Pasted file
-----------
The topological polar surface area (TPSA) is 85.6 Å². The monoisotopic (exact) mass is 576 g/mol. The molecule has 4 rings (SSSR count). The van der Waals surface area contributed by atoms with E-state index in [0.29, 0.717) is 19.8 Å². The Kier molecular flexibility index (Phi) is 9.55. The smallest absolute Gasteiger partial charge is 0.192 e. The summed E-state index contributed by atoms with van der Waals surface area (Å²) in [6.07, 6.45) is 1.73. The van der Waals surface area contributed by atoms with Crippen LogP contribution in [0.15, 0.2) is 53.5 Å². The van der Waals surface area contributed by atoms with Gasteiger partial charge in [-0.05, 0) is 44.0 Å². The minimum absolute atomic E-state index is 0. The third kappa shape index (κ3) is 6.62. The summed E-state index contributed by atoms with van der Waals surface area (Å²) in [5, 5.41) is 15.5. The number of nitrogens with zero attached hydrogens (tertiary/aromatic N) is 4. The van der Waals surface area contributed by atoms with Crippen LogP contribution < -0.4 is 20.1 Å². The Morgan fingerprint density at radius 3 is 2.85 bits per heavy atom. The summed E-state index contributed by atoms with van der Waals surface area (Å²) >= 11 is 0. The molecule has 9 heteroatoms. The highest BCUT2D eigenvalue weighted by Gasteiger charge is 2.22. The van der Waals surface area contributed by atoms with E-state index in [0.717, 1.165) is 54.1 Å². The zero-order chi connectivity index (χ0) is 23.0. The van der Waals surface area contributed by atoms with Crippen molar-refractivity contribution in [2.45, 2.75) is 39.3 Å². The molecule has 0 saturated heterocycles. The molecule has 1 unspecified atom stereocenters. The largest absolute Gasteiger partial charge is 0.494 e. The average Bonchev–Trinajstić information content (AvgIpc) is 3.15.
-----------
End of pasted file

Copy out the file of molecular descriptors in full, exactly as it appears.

The topological polar surface area (TPSA) is 85.6 Å². The monoisotopic (exact) mass is 576 g/mol. The molecule has 4 rings (SSSR count). The van der Waals surface area contributed by atoms with E-state index in [0.29, 0.717) is 19.8 Å². The Kier molecular flexibility index (Phi) is 9.55. The smallest absolute Gasteiger partial charge is 0.192 e. The summed E-state index contributed by atoms with van der Waals surface area (Å²) in [6.07, 6.45) is 1.73. The van der Waals surface area contributed by atoms with Crippen LogP contribution in [0.15, 0.2) is 53.5 Å². The van der Waals surface area contributed by atoms with Gasteiger partial charge in [-0.05, 0) is 44.0 Å². The minimum absolute atomic E-state index is 0. The third kappa shape index (κ3) is 6.62. The summed E-state index contributed by atoms with van der Waals surface area (Å²) in [5, 5.41) is 15.5. The number of nitrogens with zero attached hydrogens (tertiary/aromatic N) is 4. The van der Waals surface area contributed by atoms with Crippen LogP contribution < -0.4 is 20.1 Å². The Morgan fingerprint density at radius 3 is 2.85 bits per heavy atom. The summed E-state index contributed by atoms with van der Waals surface area (Å²) >= 11 is 0. The molecule has 9 heteroatoms. The highest BCUT2D eigenvalue weighted by Gasteiger charge is 2.22. The van der Waals surface area contributed by atoms with E-state index in [0.717, 1.165) is 54.1 Å². The zero-order chi connectivity index (χ0) is 23.0. The van der Waals surface area contributed by atoms with Crippen molar-refractivity contribution in [2.45, 2.75) is 39.3 Å². The molecule has 0 saturated heterocycles. The molecule has 1 unspecified atom stereocenters. The largest absolute Gasteiger partial charge is 0.494 e. The average Bonchev–Trinajstić information content (AvgIpc) is 3.15.